Crisis in French universities By Sam Stratham MONTPELLIER, France — On November 9 students in the town of Montpellier joined more than 16,000 students across France in a national day of action to protest the Chirac government's cuts to education funding. The action was organised to coincide with parliamentary voting on the 1996 education budget.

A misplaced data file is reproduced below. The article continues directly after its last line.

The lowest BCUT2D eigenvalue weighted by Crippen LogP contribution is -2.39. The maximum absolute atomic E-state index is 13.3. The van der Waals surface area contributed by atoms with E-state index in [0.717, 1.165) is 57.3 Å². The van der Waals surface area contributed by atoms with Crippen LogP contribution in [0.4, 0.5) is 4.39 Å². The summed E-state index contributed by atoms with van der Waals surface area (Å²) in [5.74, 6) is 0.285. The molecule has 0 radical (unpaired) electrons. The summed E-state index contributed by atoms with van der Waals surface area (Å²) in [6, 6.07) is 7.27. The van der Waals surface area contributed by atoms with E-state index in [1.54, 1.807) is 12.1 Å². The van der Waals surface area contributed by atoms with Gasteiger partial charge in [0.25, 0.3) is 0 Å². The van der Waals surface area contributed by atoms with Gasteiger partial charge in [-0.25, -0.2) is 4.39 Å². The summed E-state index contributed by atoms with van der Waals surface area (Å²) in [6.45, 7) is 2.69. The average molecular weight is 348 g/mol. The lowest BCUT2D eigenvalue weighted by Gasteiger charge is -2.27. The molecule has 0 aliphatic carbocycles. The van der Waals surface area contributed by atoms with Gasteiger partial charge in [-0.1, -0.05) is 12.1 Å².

Twenty years ago, the Arts Campus of Paul Valery University in Montpellier was built to accommodate 6,000 students. Today, with no extra space, it holds 18,500 and has a staff shortage of 300. Students at the Law Campus use videocom to share one lecturer between two amphitheatres. The campus now faces closure due to the "insecurity" of the badly maintained buildings. In the month since classes began, students across France have faced similar problems as the Chirac government cuts education spending. This year's tertiary education budget created just 450 new staff to teach 51,000 extra students. According to the National Union of Students of France this meets only 9% of the need. Every year staff struggle, often on unpaid time, to cover all the courses as teaching hours are reduced year after year. The first response of university administrations to the overload has been to reduce student numbers using various "selection" methods at the point of enrolment. These include increasing up-front fees, imposing illegal entrance tests, and even enrolling on a "first in first served" basis or drawing names at random. Another response has been to increase the first year failure rate to up to 90% in some faculties. Students who fail any courses are classified ineligible for the state bursary (the Austudy equivalent) when they next enrol. Many students who are eligible for the bursary this year still have not received a payment due to administrative technicalities. Meanwhile government rent assistance has been reduced by 30%, forcing more students into waged work to finance their studies. Other gains of the French student movement over the years are also being clawed back — state subsidisation of campus restaurants is declining, student housing (which only satisfies 10% of demand) is gradually being privatised, compulsory health insurance contributions on enrolment are increasing rapidly, and, where they existed, half-fares for students using public transport are being removed. In contrast to these attacks on the basic education infrastructure, on September 4 the French Education Ministry opened its finest exhibit — the now infamous "Pasqua" Faculty in Paris. Those 363 students who can afford the up-front "contribution" of f26,000 (A$8,000) to study commerce and production technology there will benefit greatly from the spending of 75% of the tertiary education budget of the Hauts-de-Seine department on this facility alone. Developed with a 33% "contribution" from a private consortium of 32 enterprises, this "revolutionary" campus is located just two kilometres from the Nanterre Faculty, the birthplace of the radical Movement of March 22 in 1968. Nanterre was built for 18,000 students but currently holds 35,000. With pay-as-you-learn excluding more and more people from tertiary education (today only 18% of tertiary students are from a working class background), and Chirac's nuclear tests costing the equivalent of free education for 2 million students, France's students are mobilising again. The November 9 actions were the first effort at a coordinated national mobilisation of students in France in some time. At Rouen, students are boycotting classes until the State pays the f12 million it owes them and changes its budget priorities. On strike since October 16, they have demonstrated their anger in occupations of the chancellery and the train station. On November 9, 1000 of them travelled to the Paris demonstration on a chartered train. In Paris, the Nanterre students are mobilising in demonstrations and occupations against what is clearly "elite campuses for the rich and rubbish campuses for the poor". On November 9, 3000 Nanterre students joined the demonstrations. Participation in the November 9 action was strongest from the three regional Faculties which have also been strike. At Toulouse, students in the Faculty of Mathematics and Computer Science occupied their administrative building on October 24-25, denouncing "the degradation of their conditions of study". Four thousand of these students joined the national day of action. Students at the University of Aix-en-Province, on strike since November 8, are occupying the administration buildings until their demands are met. On November 9, 4000 Aix-en-Province students took to the streets. The most successful demonstration was at Metz, where 5000 students took to the streets. Encouraged, they reassembled afterwards and voted to continue their strike. The November 9 budget was passed and the students of France face a continuing struggle to defend the right to education for all in this country.